The Coda Distributed Filesystem for Linux - page 6
Introduction to Coda
Connecting to a specified Coda server is easy, thanks to clever
scripts provided by the Coda project. After installing a Coda client
and server, as explained earlier in this article, log in on the Coda
client system and use the
su command to become the root user. Next,
execute the /usr/sbin/venus-setup script, specifying the host name of
the server that you want the client to connect to and the number of
disk blocks that you want to devote to the Coda cache on the
client. The following example shows the venus-setup script being used
to configure a client to connect to the Coda server on the host
distfs.vonhagen.org, using a local cache of 40,000 1K blocks (40 MB):
venus-setup distfs.vonhagen.org 20000 /etc/services already has new services registered! Good. /etc/services ready for Coda
The venus-setup script modifies the files /etc/services (if necessary) in order to add entries for the network services used by Coda, and modifies the client configuration file /etc/coda/venus.conf to reflect the Coda server name and cache size.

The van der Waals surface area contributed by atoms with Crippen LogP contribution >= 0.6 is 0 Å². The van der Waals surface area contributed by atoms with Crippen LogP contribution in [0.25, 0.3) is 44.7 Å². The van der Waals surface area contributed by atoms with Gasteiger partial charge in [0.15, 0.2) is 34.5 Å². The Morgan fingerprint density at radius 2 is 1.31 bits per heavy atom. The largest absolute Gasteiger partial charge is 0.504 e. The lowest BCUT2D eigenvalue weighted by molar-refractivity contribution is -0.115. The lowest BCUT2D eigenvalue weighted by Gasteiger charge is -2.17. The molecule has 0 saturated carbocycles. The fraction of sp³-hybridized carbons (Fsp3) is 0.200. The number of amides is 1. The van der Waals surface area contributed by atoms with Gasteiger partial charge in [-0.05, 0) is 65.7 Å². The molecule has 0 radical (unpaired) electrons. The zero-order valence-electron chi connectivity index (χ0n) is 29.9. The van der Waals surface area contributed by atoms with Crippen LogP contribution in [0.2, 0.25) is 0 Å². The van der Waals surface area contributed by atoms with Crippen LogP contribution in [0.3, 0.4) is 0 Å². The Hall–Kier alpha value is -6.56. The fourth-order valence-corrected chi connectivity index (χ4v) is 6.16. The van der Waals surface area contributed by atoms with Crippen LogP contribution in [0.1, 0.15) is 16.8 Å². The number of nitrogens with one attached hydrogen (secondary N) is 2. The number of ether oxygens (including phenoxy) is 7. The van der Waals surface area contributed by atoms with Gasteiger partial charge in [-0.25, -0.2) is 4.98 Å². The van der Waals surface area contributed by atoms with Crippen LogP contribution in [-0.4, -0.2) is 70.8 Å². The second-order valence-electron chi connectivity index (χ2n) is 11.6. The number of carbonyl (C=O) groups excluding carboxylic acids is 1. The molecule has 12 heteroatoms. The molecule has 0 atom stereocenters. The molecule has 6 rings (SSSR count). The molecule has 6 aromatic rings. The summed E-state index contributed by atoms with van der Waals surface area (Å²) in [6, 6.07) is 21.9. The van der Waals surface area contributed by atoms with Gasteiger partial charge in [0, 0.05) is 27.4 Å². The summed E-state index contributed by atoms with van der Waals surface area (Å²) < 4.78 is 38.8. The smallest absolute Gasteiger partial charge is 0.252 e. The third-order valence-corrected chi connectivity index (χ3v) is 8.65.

To actually connect to the server, you will need to start (or restart) Coda's cache manager so that it connects to the correct server. You can use the Coda initialization script /etc/rc.d/init.d/venus.init to do this, as in the following example:
etc/rc.d/init.d/venus.init stop /etc/rc.d/init.d/venus.init start
The first of these terminates any instance of the cache manager that may already be running on the client; the second starts a fresh instance. Your client is now communicating with your Coda server--congratulations, you're running Coda!
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